What else is new in my corner of the sewing universe?  I feel physically lighter this week, for one thing.  Last week my Craigslist fabric sold to a sweet young woman starting the Fashion and Design program at the local college.  Hooray for her getting quality fabrics for a terrific price and hooray for me seeing them go to a creative home.  Other fabric remnants and leftovers as well as patterns went to our ASG sewing group on Saturday.  I brought about 10 pieces and only came home with one new one for my collection.  Anything that our group did not want is donated by a member to Iraqi women so another hooray for all of us.  


Of course, as I am making the final decisions about which fabrics to sell or give away, I'm always handling those fabrics once again.  This double sided wool was just too nice to see leave.  It's a nubby wool and nylon on one side and a thin lightweight woven wool bonded to the back.  I'm using it to make a lightweight cape/jacket from this Vogue pattern#8674.  It's one of their bust cup size patterns 


Yesterday I cut out a quick muslin to check the sizing and today I've cut out the jacket itself.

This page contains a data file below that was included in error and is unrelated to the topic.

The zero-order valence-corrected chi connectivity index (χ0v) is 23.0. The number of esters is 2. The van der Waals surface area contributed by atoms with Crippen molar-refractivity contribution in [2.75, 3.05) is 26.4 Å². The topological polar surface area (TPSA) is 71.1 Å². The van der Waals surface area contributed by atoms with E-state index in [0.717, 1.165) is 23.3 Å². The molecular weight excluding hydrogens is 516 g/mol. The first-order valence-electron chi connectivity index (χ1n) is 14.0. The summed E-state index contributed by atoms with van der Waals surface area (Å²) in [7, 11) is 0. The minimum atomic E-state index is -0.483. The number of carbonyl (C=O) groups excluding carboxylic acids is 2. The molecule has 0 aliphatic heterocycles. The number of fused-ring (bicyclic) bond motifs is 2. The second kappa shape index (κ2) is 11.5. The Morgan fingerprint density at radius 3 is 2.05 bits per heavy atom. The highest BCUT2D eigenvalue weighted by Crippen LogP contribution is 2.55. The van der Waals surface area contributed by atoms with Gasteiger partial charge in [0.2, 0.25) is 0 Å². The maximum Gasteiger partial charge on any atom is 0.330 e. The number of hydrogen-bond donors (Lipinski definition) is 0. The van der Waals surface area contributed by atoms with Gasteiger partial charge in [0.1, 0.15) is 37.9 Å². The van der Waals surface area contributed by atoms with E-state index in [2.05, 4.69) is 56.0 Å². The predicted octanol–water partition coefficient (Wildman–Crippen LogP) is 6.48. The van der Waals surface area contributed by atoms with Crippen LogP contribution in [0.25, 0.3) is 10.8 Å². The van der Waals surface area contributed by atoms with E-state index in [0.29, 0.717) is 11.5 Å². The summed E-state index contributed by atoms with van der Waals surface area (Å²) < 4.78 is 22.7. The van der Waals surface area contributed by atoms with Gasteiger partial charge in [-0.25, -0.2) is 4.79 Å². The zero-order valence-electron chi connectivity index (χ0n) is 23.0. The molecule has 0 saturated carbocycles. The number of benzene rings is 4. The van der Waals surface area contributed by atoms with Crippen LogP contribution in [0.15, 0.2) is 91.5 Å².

Normally I don't examine layout instructions too much anymore.  We can call that experience or perhaps complacency, depending on a good outcome or not.  Thankfully I did check them out because they reminded me to cut the two cape pieces with the nap going in the same direction. Whoops, would have missed that so thanks, Vogue, for starring the layout.  


Ok, gotta get sewing that project.  Thanks to your sweet comments, commiserations and conversations all year long.   I'm more excited than ever to sew more and blog more this year.  Cheers!



Monday, September 19, 2011

Cool Weather Cardigans

I needed some fun, easy sewing to do this week.  Fortunately I had cut out three of the Draped Front Cardigan from Pamela's Patterns more than a month ago.  The middle of the week brought us delightfully cool weather and I was ready to handle the sweater knits for these cardigans.  It was simple to sew one a day and now I have several new outfits for this lovely fall weather.